LEFT: A recent New York Times article reports that during these masked times, blush is taking over for lipstick for adding a pop of color to the face. But the way to apply it has changed—blush has moved above the mask line, closer to the eyes and on the tops of cheekbones. New to me is Ritual de Fille’s Inner Glow Cream Pigment ($29, Ulta), which comes in nectarine, mauve and in dark and light pink. As well as the cheeks, you can also apply to lips and eyes and blend for a sheer wash of color or go glam and layer the color when an occasion comes around (soon, maybe).
CENTER: Tinted Face Oil Foundation ($42, Violet Grey) from clean-beauty brand Kosas contains no sulfates, parabens or fragrance. It’s made from a blend of six botanical oils with benefits: avocado oil hydrates; meadowfoam oil moisturizes and plumps; red raspberry repairs and tones; jojoba soothes; green tea defends against pollution, and rosehip seed brightens. Choose from 16 shades—say, light with golden undertones, fair to light with neutral undertones and tan with olive undertones. For those days when you want to look glowy but not feel as if you’re wearing makeup.
RIGHT: Le Volume Révolution de Chanel ($35) doesn’t flake and it fluffs up less-than-abundant lashes. I’ve worn Le Volume De Chanel but not in a couple of years, trying out other brands like Benefit, Boots, Ilia and Lancôme. But I’m intrigued by a new color in the new Volume Révolution line introduced this spring—it’s a deep burgundy/purple I think might bring out the color of my hazel eyes. BTW, when you buy any Chanel product directly from the Chanel site, it arrives nestled in tissue paper in a striking black-and-white box with the label’s famous logo. It’s a treat; perhaps put jewelry in it, or use it as a gift box, as my arty friend does.
LEFT: Fans of fancy brushes, consider this: Whether you’re applying applying a creamy foundation, concealers or blush, the elliptical shape and consistency of Beautyblender’s Classic Makeup Sponge ($15, Skinstore) makes applying it all easier and quicker. Rather than absorb makeup, the product rests on top of the sponge, which not only reduces waste but also creates coverage that looks like your skin, not as if it were caked on.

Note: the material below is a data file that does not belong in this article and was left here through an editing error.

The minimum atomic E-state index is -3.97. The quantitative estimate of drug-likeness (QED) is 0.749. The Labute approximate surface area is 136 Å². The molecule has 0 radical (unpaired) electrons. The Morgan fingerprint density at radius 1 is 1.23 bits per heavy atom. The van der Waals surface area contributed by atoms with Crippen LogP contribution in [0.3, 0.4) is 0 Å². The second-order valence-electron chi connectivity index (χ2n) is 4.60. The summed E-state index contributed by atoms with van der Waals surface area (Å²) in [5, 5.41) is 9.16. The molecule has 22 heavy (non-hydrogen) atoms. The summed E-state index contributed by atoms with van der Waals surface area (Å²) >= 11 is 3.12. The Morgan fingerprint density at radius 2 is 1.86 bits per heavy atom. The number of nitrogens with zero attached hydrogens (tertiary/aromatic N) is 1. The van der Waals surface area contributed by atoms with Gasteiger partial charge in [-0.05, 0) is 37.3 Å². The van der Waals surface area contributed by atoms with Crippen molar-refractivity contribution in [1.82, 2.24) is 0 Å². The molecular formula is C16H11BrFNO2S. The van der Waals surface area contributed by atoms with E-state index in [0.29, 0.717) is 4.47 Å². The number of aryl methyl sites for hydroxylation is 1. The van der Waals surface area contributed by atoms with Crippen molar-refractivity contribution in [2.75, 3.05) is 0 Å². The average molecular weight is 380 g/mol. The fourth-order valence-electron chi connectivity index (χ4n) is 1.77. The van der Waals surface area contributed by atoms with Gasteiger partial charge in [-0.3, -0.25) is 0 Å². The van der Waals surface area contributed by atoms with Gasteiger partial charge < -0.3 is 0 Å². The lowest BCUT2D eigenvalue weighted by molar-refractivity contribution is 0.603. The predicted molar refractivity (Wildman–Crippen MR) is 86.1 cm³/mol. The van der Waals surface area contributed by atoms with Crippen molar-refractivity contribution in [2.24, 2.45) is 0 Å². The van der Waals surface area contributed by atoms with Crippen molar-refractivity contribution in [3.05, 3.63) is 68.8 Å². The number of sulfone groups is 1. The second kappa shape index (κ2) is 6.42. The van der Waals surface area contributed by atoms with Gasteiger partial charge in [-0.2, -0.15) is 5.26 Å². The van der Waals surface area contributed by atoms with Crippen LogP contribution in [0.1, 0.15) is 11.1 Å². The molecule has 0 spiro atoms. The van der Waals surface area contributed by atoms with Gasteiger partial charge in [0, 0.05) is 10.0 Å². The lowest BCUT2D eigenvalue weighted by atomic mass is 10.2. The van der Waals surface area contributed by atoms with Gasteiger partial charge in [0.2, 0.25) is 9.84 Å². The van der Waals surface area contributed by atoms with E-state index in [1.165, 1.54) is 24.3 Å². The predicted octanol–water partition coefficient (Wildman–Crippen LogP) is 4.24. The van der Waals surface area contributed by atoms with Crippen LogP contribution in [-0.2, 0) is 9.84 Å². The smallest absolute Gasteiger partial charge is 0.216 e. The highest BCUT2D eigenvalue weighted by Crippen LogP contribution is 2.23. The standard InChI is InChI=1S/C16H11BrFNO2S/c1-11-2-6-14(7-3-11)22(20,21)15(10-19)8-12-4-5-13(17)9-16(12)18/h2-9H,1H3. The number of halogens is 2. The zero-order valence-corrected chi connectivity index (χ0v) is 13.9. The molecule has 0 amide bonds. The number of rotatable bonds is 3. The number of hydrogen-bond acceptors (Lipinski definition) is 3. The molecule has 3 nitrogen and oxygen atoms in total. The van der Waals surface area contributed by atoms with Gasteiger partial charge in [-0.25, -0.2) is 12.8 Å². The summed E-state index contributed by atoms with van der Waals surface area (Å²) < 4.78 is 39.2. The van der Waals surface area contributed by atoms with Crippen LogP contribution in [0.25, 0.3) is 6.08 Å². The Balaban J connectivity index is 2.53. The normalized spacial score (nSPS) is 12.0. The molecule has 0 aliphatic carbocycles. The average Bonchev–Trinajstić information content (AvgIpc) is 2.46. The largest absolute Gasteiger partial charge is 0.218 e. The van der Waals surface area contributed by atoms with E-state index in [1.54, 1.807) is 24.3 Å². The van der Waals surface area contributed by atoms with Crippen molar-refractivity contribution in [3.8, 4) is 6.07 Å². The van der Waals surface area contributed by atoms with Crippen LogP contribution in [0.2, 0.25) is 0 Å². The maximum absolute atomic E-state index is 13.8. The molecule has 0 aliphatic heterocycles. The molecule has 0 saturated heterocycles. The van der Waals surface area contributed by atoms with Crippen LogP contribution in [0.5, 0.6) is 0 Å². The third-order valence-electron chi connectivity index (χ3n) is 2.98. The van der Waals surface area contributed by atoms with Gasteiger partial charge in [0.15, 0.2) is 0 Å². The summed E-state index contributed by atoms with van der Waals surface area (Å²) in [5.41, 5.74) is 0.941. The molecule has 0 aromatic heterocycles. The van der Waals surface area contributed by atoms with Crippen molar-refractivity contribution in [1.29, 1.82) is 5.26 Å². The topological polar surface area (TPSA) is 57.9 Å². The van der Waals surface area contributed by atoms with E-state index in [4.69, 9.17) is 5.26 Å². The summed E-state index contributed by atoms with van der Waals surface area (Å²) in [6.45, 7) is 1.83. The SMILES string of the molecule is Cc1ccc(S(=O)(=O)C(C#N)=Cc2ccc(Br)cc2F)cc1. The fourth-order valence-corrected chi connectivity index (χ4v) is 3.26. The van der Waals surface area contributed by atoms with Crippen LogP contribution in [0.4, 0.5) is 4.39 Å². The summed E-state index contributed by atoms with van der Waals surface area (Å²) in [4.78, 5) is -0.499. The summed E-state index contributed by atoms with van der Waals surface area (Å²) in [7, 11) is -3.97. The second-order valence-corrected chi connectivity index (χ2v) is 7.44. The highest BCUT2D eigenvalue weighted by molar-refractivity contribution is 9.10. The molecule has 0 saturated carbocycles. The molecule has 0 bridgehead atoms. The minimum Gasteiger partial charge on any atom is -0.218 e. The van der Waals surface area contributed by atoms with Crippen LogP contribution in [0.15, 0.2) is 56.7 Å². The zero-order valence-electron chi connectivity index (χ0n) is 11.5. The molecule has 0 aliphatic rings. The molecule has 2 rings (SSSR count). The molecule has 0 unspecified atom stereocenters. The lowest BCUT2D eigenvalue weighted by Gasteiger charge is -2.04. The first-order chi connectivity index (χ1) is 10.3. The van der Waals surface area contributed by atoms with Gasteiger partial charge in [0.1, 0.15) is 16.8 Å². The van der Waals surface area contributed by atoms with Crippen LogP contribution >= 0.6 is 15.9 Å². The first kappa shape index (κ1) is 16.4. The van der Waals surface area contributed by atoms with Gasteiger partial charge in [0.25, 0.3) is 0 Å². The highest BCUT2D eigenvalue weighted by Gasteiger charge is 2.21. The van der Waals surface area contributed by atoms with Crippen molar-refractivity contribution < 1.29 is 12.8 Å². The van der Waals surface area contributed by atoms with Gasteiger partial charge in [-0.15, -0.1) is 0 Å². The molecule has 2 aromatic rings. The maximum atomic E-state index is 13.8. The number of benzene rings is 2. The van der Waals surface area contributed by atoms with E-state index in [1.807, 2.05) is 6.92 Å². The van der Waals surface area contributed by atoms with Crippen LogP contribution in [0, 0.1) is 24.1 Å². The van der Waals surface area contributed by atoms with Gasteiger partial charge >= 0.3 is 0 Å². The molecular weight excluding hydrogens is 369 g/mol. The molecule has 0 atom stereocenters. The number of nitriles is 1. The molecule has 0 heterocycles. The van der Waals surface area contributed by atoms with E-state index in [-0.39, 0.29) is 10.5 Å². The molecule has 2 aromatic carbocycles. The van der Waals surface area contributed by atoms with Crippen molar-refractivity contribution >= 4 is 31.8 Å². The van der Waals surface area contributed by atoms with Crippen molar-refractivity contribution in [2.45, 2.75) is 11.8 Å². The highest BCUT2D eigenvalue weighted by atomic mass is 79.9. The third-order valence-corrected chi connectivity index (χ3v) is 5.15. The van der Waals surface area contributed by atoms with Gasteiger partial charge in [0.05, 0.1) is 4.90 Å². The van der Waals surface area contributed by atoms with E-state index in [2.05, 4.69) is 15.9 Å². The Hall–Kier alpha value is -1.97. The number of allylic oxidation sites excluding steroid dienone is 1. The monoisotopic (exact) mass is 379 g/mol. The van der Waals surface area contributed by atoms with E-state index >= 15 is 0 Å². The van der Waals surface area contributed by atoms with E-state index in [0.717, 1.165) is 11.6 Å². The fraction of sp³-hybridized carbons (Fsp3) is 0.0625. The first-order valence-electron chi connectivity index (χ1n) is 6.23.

CENTER: About a year and a half ago, I bought a Lit-Up Stick from Westman Atelier at the gone-but-not-forgotten Barneys New York. Since then, makeup artist Gucci Westman has come up with several other products. I intend to try the brand’s Baby Cheeks Blush Stick ($48, Violet Grey), too, because the stick is a like a big, fat crayon, which makes it so easy to swipe on cheeks, lips and lids. Plus when you go to the Westman Atelier site, Gucci has produced several videos with useful hints on how to use her products most effectively. And, she’s so darn cheerful.
RIGHT: Iris & Romeo Best Skin Days ($64) is a new product—or at least new to me. It advertises as a serum, moisturizer, sunscreen (SPF25) with UVA and UVB protection and blue light/pollution protector, plus it gives skin a dewy look. What’s not to like? As the majority of us continues to shop online, picking the right shade for you skin from little squares on your computer screen ain’t easy. The folks at Iris & Romeo have a solution—send a photo to them (email@example.com), and they’ll match you with the right shade.